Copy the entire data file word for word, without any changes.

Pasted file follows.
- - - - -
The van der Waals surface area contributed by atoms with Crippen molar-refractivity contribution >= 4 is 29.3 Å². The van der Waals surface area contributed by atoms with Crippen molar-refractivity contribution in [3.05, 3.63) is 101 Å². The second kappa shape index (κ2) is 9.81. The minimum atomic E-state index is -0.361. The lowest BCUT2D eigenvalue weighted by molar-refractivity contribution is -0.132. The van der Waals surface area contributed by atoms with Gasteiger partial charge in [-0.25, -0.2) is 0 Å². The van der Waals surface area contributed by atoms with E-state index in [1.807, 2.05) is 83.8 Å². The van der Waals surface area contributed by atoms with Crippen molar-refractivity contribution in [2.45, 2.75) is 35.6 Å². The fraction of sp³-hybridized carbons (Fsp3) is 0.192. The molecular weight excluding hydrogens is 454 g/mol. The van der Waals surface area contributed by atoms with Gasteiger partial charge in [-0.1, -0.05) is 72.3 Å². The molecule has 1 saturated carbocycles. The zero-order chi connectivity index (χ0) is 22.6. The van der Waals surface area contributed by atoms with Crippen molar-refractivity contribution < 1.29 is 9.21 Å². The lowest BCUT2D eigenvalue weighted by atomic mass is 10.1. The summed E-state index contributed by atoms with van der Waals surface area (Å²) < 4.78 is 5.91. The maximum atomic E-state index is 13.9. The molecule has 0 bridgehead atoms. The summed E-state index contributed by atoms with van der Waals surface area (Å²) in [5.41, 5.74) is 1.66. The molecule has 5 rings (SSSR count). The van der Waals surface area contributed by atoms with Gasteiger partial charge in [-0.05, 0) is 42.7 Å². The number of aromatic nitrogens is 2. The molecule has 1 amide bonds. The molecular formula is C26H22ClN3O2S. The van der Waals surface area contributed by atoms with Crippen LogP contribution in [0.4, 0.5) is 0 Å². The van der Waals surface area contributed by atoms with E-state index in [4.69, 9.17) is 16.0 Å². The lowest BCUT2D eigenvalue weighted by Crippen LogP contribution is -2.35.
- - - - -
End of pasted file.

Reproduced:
The van der Waals surface area contributed by atoms with Crippen molar-refractivity contribution >= 4 is 29.3 Å². The van der Waals surface area contributed by atoms with Crippen molar-refractivity contribution in [3.05, 3.63) is 101 Å². The second kappa shape index (κ2) is 9.81. The minimum atomic E-state index is -0.361. The lowest BCUT2D eigenvalue weighted by molar-refractivity contribution is -0.132. The van der Waals surface area contributed by atoms with Gasteiger partial charge in [-0.25, -0.2) is 0 Å². The van der Waals surface area contributed by atoms with E-state index in [1.807, 2.05) is 83.8 Å². The van der Waals surface area contributed by atoms with Crippen molar-refractivity contribution in [2.45, 2.75) is 35.6 Å². The fraction of sp³-hybridized carbons (Fsp3) is 0.192. The molecular weight excluding hydrogens is 454 g/mol. The van der Waals surface area contributed by atoms with Gasteiger partial charge in [-0.1, -0.05) is 72.3 Å². The molecule has 1 saturated carbocycles. The zero-order chi connectivity index (χ0) is 22.6. The van der Waals surface area contributed by atoms with Crippen molar-refractivity contribution < 1.29 is 9.21 Å². The lowest BCUT2D eigenvalue weighted by atomic mass is 10.1. The summed E-state index contributed by atoms with van der Waals surface area (Å²) < 4.78 is 5.91. The maximum atomic E-state index is 13.9. The molecule has 0 bridgehead atoms. The summed E-state index contributed by atoms with van der Waals surface area (Å²) in [5.41, 5.74) is 1.66. The molecule has 5 rings (SSSR count). The van der Waals surface area contributed by atoms with Gasteiger partial charge in [-0.05, 0) is 42.7 Å². The number of aromatic nitrogens is 2. The molecule has 1 amide bonds. The molecular formula is C26H22ClN3O2S. The van der Waals surface area contributed by atoms with Crippen LogP contribution in [0.4, 0.5) is 0 Å². The van der Waals surface area contributed by atoms with E-state index in [4.69, 9.17) is 16.0 Å². The lowest BCUT2D eigenvalue weighted by Crippen LogP contribution is -2.35.